35
$\begingroup$

Let $(X_\alpha)_{\alpha \in A}$ be a family of boolean random variables $X_\alpha: \Omega \to \{0,1\}$ on a probability space $\Omega = (\Omega, {\mathcal F}, {\mathbf P})$. Let ${\mathcal S}$ be a family of boolean sentences that each involve finitely many of the $X_\alpha$. Suppose that each sentence $S \in {\mathcal S}$ is almost surely satisfied by the $(X_\alpha)_{\alpha \in A}$. Can one then "repair" the random variables by locating further random variables $(\tilde X_\alpha)_{\alpha \in A}$ with each $\tilde X_\alpha$ almost surely equal to $X_\alpha$, such that the $\tilde X_\alpha$ surely satisfy all the sentences $S \in {\mathcal S}$?

If $|A| \leq \aleph_0$ (that is to say there are at most countably many random variables) then the task is easy, for then the set of sentences $S$ is also at most countable, and (because the countable union of null events is null) there is a single null event $N$ outside of which the $X_\alpha$ already surely satisfy all the sentences $S$. In particular there is a deterministic choice $X_\alpha^0 \in \{0,1\}$ of boolean inputs that satisfy all the sentences, and if one sets $\tilde X_\alpha$ to equal $X_\alpha$ outside of $N$ and $X_\alpha^0$ in $N$, we obtain the claim.

If $|A| \leq \aleph_1$ (that is to say $A$ has at most the cardinality of the first uncountable ordinal) and $\Omega$ is complete, then a slight variant of the above argument also works. We may well order $A$ so that every element $\alpha$ has at most countably many predecessors. We then use transfinite induction to recursively select $\tilde X_\alpha$ almost surely equal to $X_\alpha$, with the property that for all (not just almost all) sample points $\omega \in \Omega$, the tuple $(\tilde X_\beta(\omega))_{\beta \leq \alpha}$ may be extended to a tuple $(x_\beta)_{\beta \in A}$ solving all the sentences $S \in {\mathcal S}$. Indeed, if such variables $\tilde X_\beta$ have already been constructed for all $\beta < \alpha$, then the random variable $X_\alpha$ will already have this property outside of a null set $N_\alpha$ (here we use the fact that the set of tuples in the metrisable space $\{0,1\}^{\{ \beta: \beta \leq \alpha\}}$ that can be extended is the continuous image of a compact set and is thus closed and measurable). For each $\omega \in N_\alpha$, there exists at least one choice of $\tilde X_\alpha(\omega)$ that will obey the required extension property, thanks to the compactness theorem; using the axiom of choice to arbitrarily define $\tilde X_\alpha$ on this null set, we obtain a $\tilde X_\alpha$ with the required properties (it is measurable because $\Omega$ is assumed complete), and then the entire tuple $(\tilde X_\alpha)_{\alpha \in A}$ will surely satisfy all the sentences $S \in {\mathcal S}$. [It may be possible to drop the completeness hypothesis here by appealing to a measurable selection theorem; I have not thought about this carefully.]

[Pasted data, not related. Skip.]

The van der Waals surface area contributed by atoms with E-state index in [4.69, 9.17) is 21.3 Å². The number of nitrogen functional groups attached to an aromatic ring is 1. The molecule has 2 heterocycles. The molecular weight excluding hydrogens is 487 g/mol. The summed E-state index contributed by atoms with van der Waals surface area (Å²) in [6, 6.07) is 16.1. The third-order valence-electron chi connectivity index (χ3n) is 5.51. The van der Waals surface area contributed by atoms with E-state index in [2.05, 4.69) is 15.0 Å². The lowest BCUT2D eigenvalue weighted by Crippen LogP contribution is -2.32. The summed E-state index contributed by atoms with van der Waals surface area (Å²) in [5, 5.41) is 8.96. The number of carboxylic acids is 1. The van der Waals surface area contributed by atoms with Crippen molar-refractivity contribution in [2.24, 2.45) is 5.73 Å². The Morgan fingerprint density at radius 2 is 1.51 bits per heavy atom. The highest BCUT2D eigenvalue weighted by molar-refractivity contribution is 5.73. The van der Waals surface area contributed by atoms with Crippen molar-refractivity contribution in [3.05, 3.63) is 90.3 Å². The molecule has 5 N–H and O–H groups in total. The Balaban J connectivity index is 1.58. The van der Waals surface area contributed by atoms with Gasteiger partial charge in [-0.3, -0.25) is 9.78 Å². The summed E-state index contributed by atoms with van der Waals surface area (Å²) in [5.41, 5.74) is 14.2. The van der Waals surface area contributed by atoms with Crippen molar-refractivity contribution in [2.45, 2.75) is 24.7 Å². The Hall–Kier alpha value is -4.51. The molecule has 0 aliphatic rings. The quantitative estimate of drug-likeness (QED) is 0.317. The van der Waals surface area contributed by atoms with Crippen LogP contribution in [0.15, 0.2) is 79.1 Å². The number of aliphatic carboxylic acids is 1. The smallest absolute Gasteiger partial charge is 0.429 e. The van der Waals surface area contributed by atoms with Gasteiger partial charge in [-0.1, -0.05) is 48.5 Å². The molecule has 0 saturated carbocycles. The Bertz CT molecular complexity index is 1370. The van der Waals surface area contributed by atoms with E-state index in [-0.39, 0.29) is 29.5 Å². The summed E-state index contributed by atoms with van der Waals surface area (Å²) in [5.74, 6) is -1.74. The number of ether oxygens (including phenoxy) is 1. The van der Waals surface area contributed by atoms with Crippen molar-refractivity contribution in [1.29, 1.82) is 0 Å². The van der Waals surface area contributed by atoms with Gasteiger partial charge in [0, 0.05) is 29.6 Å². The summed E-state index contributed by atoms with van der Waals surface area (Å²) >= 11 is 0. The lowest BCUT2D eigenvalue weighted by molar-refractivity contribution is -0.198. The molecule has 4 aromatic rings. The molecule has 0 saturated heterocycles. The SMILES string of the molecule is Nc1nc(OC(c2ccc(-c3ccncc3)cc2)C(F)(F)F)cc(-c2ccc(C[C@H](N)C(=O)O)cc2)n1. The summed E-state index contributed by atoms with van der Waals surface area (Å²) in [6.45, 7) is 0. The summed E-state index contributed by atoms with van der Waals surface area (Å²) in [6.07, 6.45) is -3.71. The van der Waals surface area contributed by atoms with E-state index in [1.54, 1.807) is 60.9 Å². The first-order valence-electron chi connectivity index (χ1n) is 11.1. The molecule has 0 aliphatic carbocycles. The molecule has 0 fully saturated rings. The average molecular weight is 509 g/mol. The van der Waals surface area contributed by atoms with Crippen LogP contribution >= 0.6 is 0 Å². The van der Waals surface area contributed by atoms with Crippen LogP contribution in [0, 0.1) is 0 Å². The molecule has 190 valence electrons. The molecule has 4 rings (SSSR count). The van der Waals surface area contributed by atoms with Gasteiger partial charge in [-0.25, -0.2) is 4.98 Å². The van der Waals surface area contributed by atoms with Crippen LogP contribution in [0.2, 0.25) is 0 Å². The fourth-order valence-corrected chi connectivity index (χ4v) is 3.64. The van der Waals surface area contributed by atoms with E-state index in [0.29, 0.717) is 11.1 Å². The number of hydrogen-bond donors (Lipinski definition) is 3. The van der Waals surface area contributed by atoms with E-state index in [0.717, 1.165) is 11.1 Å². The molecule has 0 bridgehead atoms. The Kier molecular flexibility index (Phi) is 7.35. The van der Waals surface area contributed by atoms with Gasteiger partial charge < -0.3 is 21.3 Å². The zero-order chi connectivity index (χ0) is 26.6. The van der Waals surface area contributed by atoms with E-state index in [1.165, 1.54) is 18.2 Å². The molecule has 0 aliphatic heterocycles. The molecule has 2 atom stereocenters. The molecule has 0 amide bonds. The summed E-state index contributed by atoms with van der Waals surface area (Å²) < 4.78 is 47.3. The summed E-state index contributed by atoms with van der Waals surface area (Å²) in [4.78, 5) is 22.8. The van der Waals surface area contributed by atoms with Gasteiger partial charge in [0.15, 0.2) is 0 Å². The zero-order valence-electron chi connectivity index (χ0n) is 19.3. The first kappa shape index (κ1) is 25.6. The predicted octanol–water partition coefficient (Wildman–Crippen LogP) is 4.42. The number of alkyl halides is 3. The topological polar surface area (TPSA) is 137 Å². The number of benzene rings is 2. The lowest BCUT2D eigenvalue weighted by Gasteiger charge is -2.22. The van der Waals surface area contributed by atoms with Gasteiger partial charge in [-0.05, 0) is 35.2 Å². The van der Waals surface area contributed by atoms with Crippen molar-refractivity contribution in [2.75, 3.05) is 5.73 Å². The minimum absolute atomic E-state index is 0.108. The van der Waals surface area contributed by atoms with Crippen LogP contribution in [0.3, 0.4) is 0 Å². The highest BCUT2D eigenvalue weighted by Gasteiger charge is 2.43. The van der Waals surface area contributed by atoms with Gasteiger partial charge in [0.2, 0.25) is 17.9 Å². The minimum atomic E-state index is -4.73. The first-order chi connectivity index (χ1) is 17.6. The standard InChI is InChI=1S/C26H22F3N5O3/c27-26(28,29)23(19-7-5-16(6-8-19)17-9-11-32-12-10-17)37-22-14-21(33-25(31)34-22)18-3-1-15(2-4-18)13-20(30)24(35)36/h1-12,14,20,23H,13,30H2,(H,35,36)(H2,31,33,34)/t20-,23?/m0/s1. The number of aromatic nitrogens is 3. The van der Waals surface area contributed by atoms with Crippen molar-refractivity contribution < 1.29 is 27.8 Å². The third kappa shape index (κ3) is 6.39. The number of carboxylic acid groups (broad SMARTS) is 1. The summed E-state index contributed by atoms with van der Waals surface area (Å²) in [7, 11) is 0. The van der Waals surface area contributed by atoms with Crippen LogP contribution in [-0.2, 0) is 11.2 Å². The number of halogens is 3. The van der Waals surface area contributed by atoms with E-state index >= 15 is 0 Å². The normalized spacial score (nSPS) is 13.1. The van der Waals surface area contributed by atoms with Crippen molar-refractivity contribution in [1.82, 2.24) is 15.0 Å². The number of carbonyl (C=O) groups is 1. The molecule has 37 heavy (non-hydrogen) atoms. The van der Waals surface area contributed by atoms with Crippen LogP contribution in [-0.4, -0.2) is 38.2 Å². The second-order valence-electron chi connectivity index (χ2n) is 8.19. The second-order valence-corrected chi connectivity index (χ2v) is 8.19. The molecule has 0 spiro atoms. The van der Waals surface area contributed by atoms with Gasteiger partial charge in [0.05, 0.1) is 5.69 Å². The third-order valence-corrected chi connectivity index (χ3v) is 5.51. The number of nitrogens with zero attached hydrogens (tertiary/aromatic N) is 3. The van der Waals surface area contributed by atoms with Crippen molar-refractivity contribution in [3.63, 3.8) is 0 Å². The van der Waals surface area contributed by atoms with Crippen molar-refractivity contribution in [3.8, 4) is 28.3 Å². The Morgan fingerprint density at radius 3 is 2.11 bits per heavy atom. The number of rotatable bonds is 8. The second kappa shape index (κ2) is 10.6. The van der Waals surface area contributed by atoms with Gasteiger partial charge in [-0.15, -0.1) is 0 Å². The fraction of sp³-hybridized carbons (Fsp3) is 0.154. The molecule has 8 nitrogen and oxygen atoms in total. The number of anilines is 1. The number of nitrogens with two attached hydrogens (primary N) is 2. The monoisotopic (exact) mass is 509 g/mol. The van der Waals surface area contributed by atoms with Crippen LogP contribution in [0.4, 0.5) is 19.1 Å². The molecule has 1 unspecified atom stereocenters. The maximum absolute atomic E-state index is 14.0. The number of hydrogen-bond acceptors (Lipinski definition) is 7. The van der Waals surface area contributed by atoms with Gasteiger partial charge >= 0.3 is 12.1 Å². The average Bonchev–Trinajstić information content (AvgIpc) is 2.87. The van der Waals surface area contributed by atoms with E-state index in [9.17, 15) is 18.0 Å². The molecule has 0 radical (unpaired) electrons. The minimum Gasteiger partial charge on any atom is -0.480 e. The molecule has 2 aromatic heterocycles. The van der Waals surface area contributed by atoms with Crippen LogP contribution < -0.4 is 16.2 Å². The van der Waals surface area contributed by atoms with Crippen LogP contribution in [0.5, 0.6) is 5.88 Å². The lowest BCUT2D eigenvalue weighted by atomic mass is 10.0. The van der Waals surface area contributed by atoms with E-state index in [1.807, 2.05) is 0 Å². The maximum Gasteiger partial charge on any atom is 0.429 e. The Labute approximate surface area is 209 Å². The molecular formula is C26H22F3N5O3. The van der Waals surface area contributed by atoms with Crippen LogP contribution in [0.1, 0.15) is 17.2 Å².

Another illustrative case where the answer is affirmative is if $A$ is arbitrary and ${\mathcal S}$ is just the collection of equality sentences $X_\alpha = X_\beta$ for $\alpha,\beta \in A$. Thus we have $X_\alpha=X_\beta$ almost surely for each $\alpha,\beta$, and we wish to modify each $X_\alpha$ on a null set to create new random variables $\tilde X_\alpha$ such that $\tilde X_\alpha = \tilde X_\beta$. Note that for each $\omega \in \Omega$ it is not necessarily the case (even after deleting a null set) that all the $X_\alpha(\omega)$ are equal to each other (e.g., suppose $A=\Omega=[0,1]$ and $X_\alpha(\omega) = 1_{\alpha=\omega}$), but nevertheless the problem is easily solved in this case by arbitrarily selecting one element $\alpha_0$ of $A$ and defining $\tilde X_\alpha := X_{\alpha_0}$.

However, I do not have a good intuition as to whether the answer to this question is affirmative in general, even if one assumes good properties on the probability space $\Omega$ (e.g., that it is a standard probability space). The appearance of the cardinal $\aleph_1$ hints that perhaps the answer is sensitive to undecidable axioms in set theory.

(For my ultimate application I would eventually like to replace the boolean space $\{0,1\}$ with the interval $[0,1]$ or other Polish spaces, and the sentences $S$ with closed conditions involving finitely many or countably many of the variables at a time, but the Boolean case already seems nontrivial and captures much of the essence of the problem.)

EDIT: The following "near-counterexample" may also be suggestive. Set $\Omega = [0,1]$, let $A = 2^{[0,1]}$ be the power set of $\Omega$, and let $\mathcal{S}$ be the set of sentences $X_\alpha = X_\beta$ where $\alpha,\beta \subset [0,1]$ differ by at most one point. If one sets $X_\alpha(\omega) := 1_{\omega \in \alpha}$, then one morally has that the $X_\alpha$ almost surely satisfy all the sentences in $S$, but that there is no way to repair the $X_\alpha$ to random variables $\tilde X_\alpha$ that surely satisfy the equations as this would force $\tilde X_{[0,1]} = \tilde X_\emptyset$ while $X_{[0,1]}=1$ and $X_\emptyset = 0$. However this is not actually a counterexample because most of the $X_\alpha$ are non-measurable. (Removed due to errors)